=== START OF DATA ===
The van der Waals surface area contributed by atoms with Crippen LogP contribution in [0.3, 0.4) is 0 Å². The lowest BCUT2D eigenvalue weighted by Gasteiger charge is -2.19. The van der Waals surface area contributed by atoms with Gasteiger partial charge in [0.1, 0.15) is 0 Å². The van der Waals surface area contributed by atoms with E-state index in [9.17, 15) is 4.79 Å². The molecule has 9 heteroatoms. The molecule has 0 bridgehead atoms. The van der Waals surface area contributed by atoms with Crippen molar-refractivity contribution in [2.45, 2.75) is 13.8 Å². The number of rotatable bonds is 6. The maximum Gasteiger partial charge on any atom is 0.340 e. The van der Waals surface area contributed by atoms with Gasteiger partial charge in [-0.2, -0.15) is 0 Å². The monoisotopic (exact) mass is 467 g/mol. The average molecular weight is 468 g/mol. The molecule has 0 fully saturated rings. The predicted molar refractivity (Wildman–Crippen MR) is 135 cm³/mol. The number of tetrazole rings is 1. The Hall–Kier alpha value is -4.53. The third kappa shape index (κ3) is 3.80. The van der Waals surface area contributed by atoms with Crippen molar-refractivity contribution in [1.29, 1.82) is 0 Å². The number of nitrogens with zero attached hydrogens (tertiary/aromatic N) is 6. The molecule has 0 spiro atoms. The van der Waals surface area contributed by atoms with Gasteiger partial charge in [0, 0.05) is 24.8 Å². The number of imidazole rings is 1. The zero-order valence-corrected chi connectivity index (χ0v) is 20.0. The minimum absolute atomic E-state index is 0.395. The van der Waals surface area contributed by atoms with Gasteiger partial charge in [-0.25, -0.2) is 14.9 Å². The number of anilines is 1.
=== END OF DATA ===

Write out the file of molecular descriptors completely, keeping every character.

The van der Waals surface area contributed by atoms with Crippen LogP contribution in [0.3, 0.4) is 0 Å². The lowest BCUT2D eigenvalue weighted by Gasteiger charge is -2.19. The van der Waals surface area contributed by atoms with Gasteiger partial charge in [0.1, 0.15) is 0 Å². The van der Waals surface area contributed by atoms with E-state index in [9.17, 15) is 4.79 Å². The molecule has 9 heteroatoms. The molecule has 0 bridgehead atoms. The van der Waals surface area contributed by atoms with Crippen molar-refractivity contribution in [2.45, 2.75) is 13.8 Å². The number of rotatable bonds is 6. The maximum Gasteiger partial charge on any atom is 0.340 e. The van der Waals surface area contributed by atoms with Gasteiger partial charge in [-0.2, -0.15) is 0 Å². The monoisotopic (exact) mass is 467 g/mol. The average molecular weight is 468 g/mol. The molecule has 0 fully saturated rings. The predicted molar refractivity (Wildman–Crippen MR) is 135 cm³/mol. The number of tetrazole rings is 1. The Hall–Kier alpha value is -4.53. The third kappa shape index (κ3) is 3.80. The van der Waals surface area contributed by atoms with Crippen molar-refractivity contribution in [1.29, 1.82) is 0 Å². The number of nitrogens with zero attached hydrogens (tertiary/aromatic N) is 6. The molecule has 0 spiro atoms. The van der Waals surface area contributed by atoms with Gasteiger partial charge in [0, 0.05) is 24.8 Å². The number of imidazole rings is 1. The zero-order valence-corrected chi connectivity index (χ0v) is 20.0. The minimum absolute atomic E-state index is 0.395. The van der Waals surface area contributed by atoms with Gasteiger partial charge in [-0.25, -0.2) is 14.9 Å². The number of anilines is 1.